Since the 1970s and his days as one of the Not Ready for Prime Time Players on Saturday Night Live, Bill Murray has been famous for his humor and comedic antics alongside other comedy legends. Murray took his skills and deadpan comedy delivery into Hollywood, starring in classics like Stripes, Caddyshack, Ghostbusters, and Groundhog Day. The actor, who is now 72, is still very much on our screens and is set to star in upcoming movies like Asteroid City and Ant-Man and the Wasp: Quantumania for 2023.
One of his outstanding roles was playing Ebenezer Scrooge in the dark comedy adaptation of Charles Dickens’s novel A Christmas Carol. The movie Scrooged was released in 1988 and soon became a Christmas top pick, even to this day. A fun fact about Scrooged was that one of its amusing moments was not part of the script.
Murray As The Scrooge
Slash Film reported that Murray did not agree to take on the role until the creators reworked the script to fit how he envisioned the story. The actor was coming out of a deliberate hiatus that lasted years after Ghostbusters and needed to adjust. Murray was quite reluctant about acting in a lead role after his long break; however, he cooperated with the creators of Scrooge to modify the script and was given room for improvisation where necessary.
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This particular movie adaptation of A Christmas Carol was given a modern twist as Murray played Frank Cross, a TV executive who won’t give his staff the Christmas holiday off. Cross is then taught an unforgettable lesson after a visit from three ghosts, changing his life and views on Christmas.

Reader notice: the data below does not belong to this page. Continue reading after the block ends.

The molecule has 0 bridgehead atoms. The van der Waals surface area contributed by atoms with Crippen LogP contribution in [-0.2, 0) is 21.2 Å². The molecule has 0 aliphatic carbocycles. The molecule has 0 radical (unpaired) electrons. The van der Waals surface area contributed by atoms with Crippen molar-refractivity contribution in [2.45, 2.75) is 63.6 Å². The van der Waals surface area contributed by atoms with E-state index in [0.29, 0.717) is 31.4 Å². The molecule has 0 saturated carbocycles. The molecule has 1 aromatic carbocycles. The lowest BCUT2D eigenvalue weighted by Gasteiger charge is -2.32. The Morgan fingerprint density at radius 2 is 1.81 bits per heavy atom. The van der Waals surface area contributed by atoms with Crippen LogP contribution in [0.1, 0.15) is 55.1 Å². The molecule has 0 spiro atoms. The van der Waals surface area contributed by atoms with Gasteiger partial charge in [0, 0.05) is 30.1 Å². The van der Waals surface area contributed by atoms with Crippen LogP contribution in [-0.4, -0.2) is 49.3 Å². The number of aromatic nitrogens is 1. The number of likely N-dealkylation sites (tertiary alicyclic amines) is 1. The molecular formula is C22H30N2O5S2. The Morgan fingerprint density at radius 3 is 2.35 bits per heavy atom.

Director Richard Donner testified to Murray’s proactive efforts and style on set. “You don’t direct Billy; you pull him back. You give him a platform, make him as comfortable as possible, and he comes at you from every direction. He did for me,” he said.
The Unscripted Comedic Scene
One of the film’s funniest scenes happens in a restaurant, where Cross thinks a waiter is on fire, throws water on him, and then attempts to dash out the door. Unfortunately, Murray the actor does not see the puddle on the floor, so he unintentionally slips and falls. This unscripted fall was caught on film, and the creators ran with it, making that moment one of the funniest in the movie.
“It really is a serendipitous moment as it makes an already funny scene funnier,” Nightmare on Film Street noted. Murray has also brought natural humor to other productions like Ghostbusters, which The Guardian cited as his best performance. “Every line Murray utters here became legendary, because few actors have better embodied a role,” they reported.